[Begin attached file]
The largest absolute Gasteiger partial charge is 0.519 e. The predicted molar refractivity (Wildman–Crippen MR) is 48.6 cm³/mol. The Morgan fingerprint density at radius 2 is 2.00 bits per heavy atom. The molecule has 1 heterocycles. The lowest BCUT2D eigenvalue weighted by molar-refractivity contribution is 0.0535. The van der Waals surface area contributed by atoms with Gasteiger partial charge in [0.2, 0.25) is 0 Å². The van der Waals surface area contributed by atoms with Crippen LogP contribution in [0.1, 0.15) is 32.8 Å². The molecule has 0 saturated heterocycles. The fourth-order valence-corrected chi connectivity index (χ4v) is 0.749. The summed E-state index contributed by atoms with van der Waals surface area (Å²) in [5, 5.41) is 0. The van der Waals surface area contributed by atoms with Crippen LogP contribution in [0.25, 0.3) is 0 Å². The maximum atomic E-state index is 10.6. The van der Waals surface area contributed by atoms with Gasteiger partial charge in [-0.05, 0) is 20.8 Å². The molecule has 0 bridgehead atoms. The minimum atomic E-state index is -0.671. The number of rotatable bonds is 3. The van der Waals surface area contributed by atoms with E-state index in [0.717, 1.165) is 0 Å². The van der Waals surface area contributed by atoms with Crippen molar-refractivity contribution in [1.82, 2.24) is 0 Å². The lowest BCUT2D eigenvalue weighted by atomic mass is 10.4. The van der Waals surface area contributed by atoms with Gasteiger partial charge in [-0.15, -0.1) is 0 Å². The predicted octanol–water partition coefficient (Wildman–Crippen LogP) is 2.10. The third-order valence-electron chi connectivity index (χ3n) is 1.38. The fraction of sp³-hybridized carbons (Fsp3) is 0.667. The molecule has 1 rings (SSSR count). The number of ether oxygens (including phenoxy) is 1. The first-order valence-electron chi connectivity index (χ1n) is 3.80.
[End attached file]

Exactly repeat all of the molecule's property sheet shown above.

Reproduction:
The largest absolute Gasteiger partial charge is 0.519 e. The predicted molar refractivity (Wildman–Crippen MR) is 48.6 cm³/mol. The Morgan fingerprint density at radius 2 is 2.00 bits per heavy atom. The molecule has 1 heterocycles. The lowest BCUT2D eigenvalue weighted by molar-refractivity contribution is 0.0535. The van der Waals surface area contributed by atoms with Gasteiger partial charge in [0.2, 0.25) is 0 Å². The van der Waals surface area contributed by atoms with Crippen LogP contribution in [0.1, 0.15) is 32.8 Å². The molecule has 0 saturated heterocycles. The fourth-order valence-corrected chi connectivity index (χ4v) is 0.749. The summed E-state index contributed by atoms with van der Waals surface area (Å²) in [5, 5.41) is 0. The van der Waals surface area contributed by atoms with Crippen LogP contribution in [0.25, 0.3) is 0 Å². The maximum atomic E-state index is 10.6. The van der Waals surface area contributed by atoms with Gasteiger partial charge in [-0.05, 0) is 20.8 Å². The molecule has 0 bridgehead atoms. The minimum atomic E-state index is -0.671. The number of rotatable bonds is 3. The van der Waals surface area contributed by atoms with E-state index in [0.717, 1.165) is 0 Å². The van der Waals surface area contributed by atoms with Crippen molar-refractivity contribution in [1.82, 2.24) is 0 Å². The lowest BCUT2D eigenvalue weighted by atomic mass is 10.4. The van der Waals surface area contributed by atoms with Gasteiger partial charge in [-0.15, -0.1) is 0 Å². The predicted octanol–water partition coefficient (Wildman–Crippen LogP) is 2.10. The third-order valence-electron chi connectivity index (χ3n) is 1.38. The fraction of sp³-hybridized carbons (Fsp3) is 0.667. The molecule has 1 rings (SSSR count). The number of ether oxygens (including phenoxy) is 1. The first-order valence-electron chi connectivity index (χ1n) is 3.80.